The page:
Among the most passionate people about music are those who work in the music industry: at labels, as press relation people, as concert promoters, as booking agents, as managers, as music critics, and so on.
RREVERB proposes to its readers a series of interviews with passionate music artisans.
Today, we meet…



What’s your name, what’s your role in the company you are presently working at, and since when are you working there? Where are you from and where do you live now?

christophe piotMy name is Christophe Piot, CEO of All Right Music and a music Publisher too. I make my residence in Biarritz, South West of France by the Ocean close by the Spanish border. I represent the publishing rights and interests of David Guetta, AIR, Nolwenn Leroy, and theatrical shows such as “Robin Hood”, and I co-manage an amazing Artist named Quentin Mosimann.

All Right Music, in partnership with “Premier Muzik International”, in Montreal Canada, handle Neighbouring Rights for many successful international acts such as Avicii, Lady Gaga, Metallica, Lorde, and many others including the fantastic newcomer Stromae.

What are Neighbouring Rights and why are they important?

Neighbouring Rights are the rights for every performer who are part of a recording session, main artist(s) and additional musicians, Neighbouring Rights are also granted to Master Owners as well. The remuneration/royalties come from private copy (ie: USB Key, Smartphone, blank cds, etc.), radio broadcasting, clubs, public performances and television.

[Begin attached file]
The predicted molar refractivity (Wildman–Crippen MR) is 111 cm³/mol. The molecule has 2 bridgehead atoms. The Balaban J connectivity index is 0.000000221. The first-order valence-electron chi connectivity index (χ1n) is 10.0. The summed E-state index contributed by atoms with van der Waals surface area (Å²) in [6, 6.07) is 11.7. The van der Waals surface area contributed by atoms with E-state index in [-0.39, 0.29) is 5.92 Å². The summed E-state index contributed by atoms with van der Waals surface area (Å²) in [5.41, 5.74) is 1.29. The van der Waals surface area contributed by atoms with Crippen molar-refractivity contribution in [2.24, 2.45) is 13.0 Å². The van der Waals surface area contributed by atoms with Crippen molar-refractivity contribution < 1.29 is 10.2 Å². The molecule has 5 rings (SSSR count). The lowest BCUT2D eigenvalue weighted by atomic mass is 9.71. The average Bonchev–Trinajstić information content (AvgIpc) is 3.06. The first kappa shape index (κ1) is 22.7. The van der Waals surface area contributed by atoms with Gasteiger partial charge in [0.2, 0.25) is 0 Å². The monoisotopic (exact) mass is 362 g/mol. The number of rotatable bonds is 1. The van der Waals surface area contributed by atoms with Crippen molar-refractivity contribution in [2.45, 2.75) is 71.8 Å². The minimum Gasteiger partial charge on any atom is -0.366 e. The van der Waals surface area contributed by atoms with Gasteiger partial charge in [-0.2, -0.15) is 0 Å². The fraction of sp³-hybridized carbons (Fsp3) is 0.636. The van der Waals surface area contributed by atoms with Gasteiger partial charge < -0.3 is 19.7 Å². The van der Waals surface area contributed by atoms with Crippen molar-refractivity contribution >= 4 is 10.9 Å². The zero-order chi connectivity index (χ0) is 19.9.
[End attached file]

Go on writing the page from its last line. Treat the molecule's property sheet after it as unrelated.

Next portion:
Many countries collaborate in paying such royalties, however local rules and regulations make it difficult to collect such royalites for each performer, and this is the main reason we are here to represent the rights of all artists, performers and master owners worldwide. Our efforts in collecting such royalties have been with our partner of 10 years with Premier Muzik in Canada, the North American office. A great team of dedicated people and I am very blessed of this relationship with the Premier Muzik founders, Gino Olivieri and Gino Crescenza.

When have you started to work in the music business?

I started 30 years ago, with an avid passion for music, and today the passion is stronger than ever.

At what age have you started to love music?

Since my primal scream 🙂


Christophe Piot et Quentin Mosimann, DJ


Is it still possible to make a living with music today? What do you need to do to make ends meet?

Yes earning a living in the industry is possible, but you have to constantly reinvent yourself; as there is no established pattern nowadays and one must supply added value to Artists and Labels. I couldn’t dream of a more enjoyable adventure.

Who did you meet in your musical path that was key to your development / success?

They have been numerous; one is Tom Arena, who hired me at MCA Music as an A&R and at Warner Chappell as Director of the Creative Services. Secondly I would say David Guetta and his business partner Jean Charles Carré. Thirdly was Lalo Schifrin (my first US client) and others would be Joachim Garraud, Fred Riesterer, Francois Bernheim the great French songwriter (Patricia Kaas, Renaud,…) who is so close… and my friends at Shapiro Bernstein Michael Brettler, President and Debbie Rose VP, in NYC and finally my good friends Gino & Gino from Premier Muzik (they are awesome guys). All of these fine people had a major influence in my music career.